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Market Slide Comes to End With Modest Upturn

Market Slide Comes to End With Modest Upturn

The moderate price slide that defined much of the cash market since late last week reached a plateau Tuesday as flat to slightly higher pricing dominated reports. The correlation of cash movement with a tight-ranged screen was very high, sources said. A gradual warming trend was just starting to be felt in the major market areas of the Midwest and Northeast, they added, but it was lending support to small price increases at citygates and in the Gulf Coast and Midcontinent regions.

All points were near their highs at the end of the trading session, according to a Gulf/Appalachian marketer. That was definitely due to a short supply squeeze developing as Northeast buyers got more active, he commented. The marketer said he could detect by the pattern of buying that some nuclear plants in the market area are underperforming. However, he noted, until now the utilities mostly have been rewarded over the last week by waiting for higher prices.

One trader believed South Texas prices into Texas Eastern were strong and keeping pace with many non-premium Louisiana points because of Line 41 in the pipe's West Louisiana pool being out of service through Sunday. In a related South Texas note, a marketer said a pig stuck in the pipeline was restricting deliveries from Channel and HPL into Florida Gas Transmission-Zone 1. "We just missed getting cut [Tuesday], but have already told we will be cut [Wednesday]," she said.

Power generation load remains somewhat depressed in much of Texas, a Houston-based trader said. "It's just not hot anywhere with all these thunderstorms," he added.

Oklahoma intrastate prices are starting to see a premium to neighboring interstates because Oklahoma Gas & Electric has been a significant buyer in the last several days after losing a coal plant in a tornado recently, a Midcontinent source said.

A marketer was unsure what market impact a Transwestern cessation of California border deliveries at Topock (see Transportation Notes) starting Friday might have but thought it likely would be "little to none" over the low-demand weekend. However, because the outage will constrain 400 MMcf/d at the border through the end of the month, she saw a chance of it boosting prices next Monday and Tuesday for El Paso border deliveries and in the Rockies and western Canada.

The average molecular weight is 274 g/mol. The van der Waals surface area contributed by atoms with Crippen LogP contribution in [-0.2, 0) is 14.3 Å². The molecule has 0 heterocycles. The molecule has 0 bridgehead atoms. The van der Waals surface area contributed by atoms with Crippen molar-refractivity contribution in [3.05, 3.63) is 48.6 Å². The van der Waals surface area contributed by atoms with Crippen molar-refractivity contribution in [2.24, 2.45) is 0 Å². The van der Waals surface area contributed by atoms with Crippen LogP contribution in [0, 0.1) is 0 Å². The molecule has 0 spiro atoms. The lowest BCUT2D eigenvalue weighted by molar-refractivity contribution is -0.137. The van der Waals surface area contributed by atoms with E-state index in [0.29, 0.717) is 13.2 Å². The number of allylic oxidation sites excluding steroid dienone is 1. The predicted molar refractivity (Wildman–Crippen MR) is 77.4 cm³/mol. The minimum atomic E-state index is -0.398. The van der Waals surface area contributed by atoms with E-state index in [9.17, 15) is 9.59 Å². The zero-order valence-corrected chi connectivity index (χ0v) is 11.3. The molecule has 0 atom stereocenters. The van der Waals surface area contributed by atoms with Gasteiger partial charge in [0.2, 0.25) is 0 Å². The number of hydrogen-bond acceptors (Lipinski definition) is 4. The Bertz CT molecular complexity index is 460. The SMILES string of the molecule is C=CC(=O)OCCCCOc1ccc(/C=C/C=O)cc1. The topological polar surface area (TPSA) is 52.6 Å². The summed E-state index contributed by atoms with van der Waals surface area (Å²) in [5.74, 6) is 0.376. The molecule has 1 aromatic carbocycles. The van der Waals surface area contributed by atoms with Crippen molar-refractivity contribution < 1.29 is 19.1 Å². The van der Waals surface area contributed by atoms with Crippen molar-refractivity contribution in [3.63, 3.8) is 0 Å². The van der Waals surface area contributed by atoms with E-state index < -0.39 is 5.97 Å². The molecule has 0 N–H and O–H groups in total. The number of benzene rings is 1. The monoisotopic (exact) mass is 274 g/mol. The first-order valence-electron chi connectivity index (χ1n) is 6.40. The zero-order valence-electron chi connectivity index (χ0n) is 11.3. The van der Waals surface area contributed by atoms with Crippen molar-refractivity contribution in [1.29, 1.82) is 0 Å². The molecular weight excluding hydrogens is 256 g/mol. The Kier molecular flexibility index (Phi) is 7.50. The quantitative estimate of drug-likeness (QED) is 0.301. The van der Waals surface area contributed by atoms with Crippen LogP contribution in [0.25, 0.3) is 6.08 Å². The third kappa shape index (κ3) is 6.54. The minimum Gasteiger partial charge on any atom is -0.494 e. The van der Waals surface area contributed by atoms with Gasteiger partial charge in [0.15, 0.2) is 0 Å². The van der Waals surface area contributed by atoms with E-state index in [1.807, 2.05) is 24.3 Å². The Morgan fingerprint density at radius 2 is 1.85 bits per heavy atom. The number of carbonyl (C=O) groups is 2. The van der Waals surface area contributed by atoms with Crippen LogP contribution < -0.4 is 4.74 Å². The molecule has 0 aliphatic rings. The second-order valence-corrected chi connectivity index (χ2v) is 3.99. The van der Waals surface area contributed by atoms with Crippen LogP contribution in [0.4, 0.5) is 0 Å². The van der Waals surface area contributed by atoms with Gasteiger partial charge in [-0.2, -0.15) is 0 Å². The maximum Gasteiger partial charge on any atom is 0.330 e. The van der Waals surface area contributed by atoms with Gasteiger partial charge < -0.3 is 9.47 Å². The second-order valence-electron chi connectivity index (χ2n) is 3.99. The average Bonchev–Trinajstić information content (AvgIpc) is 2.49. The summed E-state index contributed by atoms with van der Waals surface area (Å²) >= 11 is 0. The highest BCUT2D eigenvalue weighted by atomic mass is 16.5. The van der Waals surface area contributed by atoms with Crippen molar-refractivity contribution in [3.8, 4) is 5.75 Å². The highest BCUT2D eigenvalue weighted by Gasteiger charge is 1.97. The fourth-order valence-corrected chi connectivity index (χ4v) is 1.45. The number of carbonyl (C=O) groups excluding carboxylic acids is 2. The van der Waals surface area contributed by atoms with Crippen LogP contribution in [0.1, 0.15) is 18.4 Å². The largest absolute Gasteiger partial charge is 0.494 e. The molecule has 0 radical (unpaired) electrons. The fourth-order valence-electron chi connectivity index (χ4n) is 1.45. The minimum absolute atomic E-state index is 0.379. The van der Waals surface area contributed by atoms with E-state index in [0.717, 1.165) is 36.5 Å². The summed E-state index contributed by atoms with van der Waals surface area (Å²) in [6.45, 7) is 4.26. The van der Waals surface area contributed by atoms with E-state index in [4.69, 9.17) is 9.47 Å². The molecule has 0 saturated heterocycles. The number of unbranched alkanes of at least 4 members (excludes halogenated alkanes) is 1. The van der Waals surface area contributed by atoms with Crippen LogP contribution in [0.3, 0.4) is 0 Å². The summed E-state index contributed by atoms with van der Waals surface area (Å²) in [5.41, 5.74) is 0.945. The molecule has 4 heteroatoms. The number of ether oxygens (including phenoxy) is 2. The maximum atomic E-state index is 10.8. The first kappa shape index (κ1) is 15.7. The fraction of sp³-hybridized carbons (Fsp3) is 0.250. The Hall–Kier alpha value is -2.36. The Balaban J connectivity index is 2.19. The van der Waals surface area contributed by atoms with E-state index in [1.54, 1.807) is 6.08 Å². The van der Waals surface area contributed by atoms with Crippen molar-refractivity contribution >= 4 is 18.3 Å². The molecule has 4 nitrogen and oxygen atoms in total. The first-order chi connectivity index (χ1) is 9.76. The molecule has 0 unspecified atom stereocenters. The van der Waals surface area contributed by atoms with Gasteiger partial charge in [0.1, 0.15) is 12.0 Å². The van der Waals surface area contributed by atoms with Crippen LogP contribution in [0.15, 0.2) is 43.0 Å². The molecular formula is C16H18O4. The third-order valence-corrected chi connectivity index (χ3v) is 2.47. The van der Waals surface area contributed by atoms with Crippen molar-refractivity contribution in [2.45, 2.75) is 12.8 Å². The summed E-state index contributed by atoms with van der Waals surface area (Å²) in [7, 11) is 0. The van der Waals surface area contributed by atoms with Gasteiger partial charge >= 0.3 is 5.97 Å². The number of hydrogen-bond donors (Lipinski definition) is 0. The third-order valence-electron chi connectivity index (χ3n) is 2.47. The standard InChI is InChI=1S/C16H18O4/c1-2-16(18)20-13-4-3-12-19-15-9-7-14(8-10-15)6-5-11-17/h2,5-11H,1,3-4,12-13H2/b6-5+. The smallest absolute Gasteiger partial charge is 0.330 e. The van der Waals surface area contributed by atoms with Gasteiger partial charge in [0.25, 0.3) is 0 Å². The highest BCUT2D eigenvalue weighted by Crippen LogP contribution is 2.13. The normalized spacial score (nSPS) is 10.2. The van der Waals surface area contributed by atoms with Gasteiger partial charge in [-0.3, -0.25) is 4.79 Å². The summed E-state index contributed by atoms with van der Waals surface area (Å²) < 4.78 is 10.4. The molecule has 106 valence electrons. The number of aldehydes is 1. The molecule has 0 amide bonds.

A Calgary trader reported seeing a "lot of apathy" for the July market so far; "to us, most people are bearish" because of forecasts for cooler weather in the Pacific Northwest early next month.

One aggregator reported doing July basis deals Tuesday at plus 10.75-11 for Columbia/Appalachia and plus 17.75-18.25 for Texas Eastern M-3. However, he was starting to "wonder what people are going to do with gas for the first six days of July with all the holiday-related plant closings." That may be a good argument for postponing most baseload until after the July Fourth holiday weekend, he said.

A couple of sources, one in the Gulf Coast and the other in the Midcontinent, agreed that index premiums for July essentially no longer exist, with the Gulf trader remarking, "They are disappearing right in front of my eyes." Last week almost the entire Gulf Coast market was being talked up at index plus 0.25-0.5, she said. "Now you are hearing index flat or index minus." That is forcing some sellers to think seriously about taking their chances with the aftermarket, she said. The Midcontinent source said brokers were making offers at index minus 0.75. Bidweek is shaping up to be a real "test of nerves," he concluded.

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